To the Editor: Dr Smith-Bindman and colleagues1 concluded that ultrasound screening in the second trimester is not an efficacious screening method for fetal Down syndrome.
Their analysis and conclusions focused primarily on 6 isolated ultrasonographic markers for Down syndrome, and they did not fully consider associated fetal structural malformations, which occur in 28% of fetuses with Down syndrome or multiple markers.2 Table 3 of the article shows that when multiple markers and structural abnormalities are considered together, ultrasound screening has a sensitivity of 69% and a false-positive rate of 8%. The PPVs cited also are underestimated because their prevalence rates for Down syndrome are low. In 1997, there was an overall second-trimester prevalence of Down syndrome in the United States of 1:504. For women aged 35 years or older, the prevalence was 1:134.3 Using these prevalence rates, ultrasound screening had a PPV of 1.68%, that is, 1 in 60 screen-positive women had an affected pregnancy.
Some tools below are only available to our subscribers or users with an online account.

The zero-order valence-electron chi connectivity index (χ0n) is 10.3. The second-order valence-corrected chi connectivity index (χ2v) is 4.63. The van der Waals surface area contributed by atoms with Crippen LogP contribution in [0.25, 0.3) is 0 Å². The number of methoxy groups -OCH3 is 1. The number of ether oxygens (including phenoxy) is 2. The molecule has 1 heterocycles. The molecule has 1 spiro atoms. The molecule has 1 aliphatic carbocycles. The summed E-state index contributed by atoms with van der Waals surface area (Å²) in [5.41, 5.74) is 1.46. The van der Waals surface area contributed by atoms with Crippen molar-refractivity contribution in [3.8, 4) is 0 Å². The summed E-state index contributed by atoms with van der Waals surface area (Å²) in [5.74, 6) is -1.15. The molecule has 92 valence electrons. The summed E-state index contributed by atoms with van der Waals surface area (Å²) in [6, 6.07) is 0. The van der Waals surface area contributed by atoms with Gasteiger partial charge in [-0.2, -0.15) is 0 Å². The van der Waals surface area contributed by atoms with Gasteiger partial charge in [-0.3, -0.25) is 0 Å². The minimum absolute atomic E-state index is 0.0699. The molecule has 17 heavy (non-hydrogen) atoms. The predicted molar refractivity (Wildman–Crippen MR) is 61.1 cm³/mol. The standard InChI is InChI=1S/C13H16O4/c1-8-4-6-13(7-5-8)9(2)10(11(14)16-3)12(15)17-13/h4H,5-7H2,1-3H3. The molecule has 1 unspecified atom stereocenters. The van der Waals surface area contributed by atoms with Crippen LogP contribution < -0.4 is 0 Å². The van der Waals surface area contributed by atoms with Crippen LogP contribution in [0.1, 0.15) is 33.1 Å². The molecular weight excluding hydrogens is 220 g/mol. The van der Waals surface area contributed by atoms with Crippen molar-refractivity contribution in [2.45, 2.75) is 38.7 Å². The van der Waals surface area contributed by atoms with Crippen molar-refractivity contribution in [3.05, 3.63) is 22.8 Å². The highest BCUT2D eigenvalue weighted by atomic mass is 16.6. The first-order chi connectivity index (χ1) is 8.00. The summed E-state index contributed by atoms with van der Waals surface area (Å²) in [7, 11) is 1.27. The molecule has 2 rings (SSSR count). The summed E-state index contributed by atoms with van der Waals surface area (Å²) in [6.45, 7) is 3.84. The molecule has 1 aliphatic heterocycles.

Download citation file:
Web of Science® Times Cited: 4
Customize your page view by dragging & repositioning the boxes below.
More Listings atJAMACareerCenter.com >
Enter your username and email address. We'll send you a link to reset your password.
Enter your username and email address. We'll send instructions on how to reset your password to the email address we have on record.
Athens and Shibboleth are access management services that provide single sign-on to protected resources. They replace the multiple user names and passwords necessary to access subscription-based content with a single user name and password that can be entered once per session. It operates independently of a user's location or IP address. If your institution uses Athens or Shibboleth authentication, please contact your site administrator to receive your user name and password.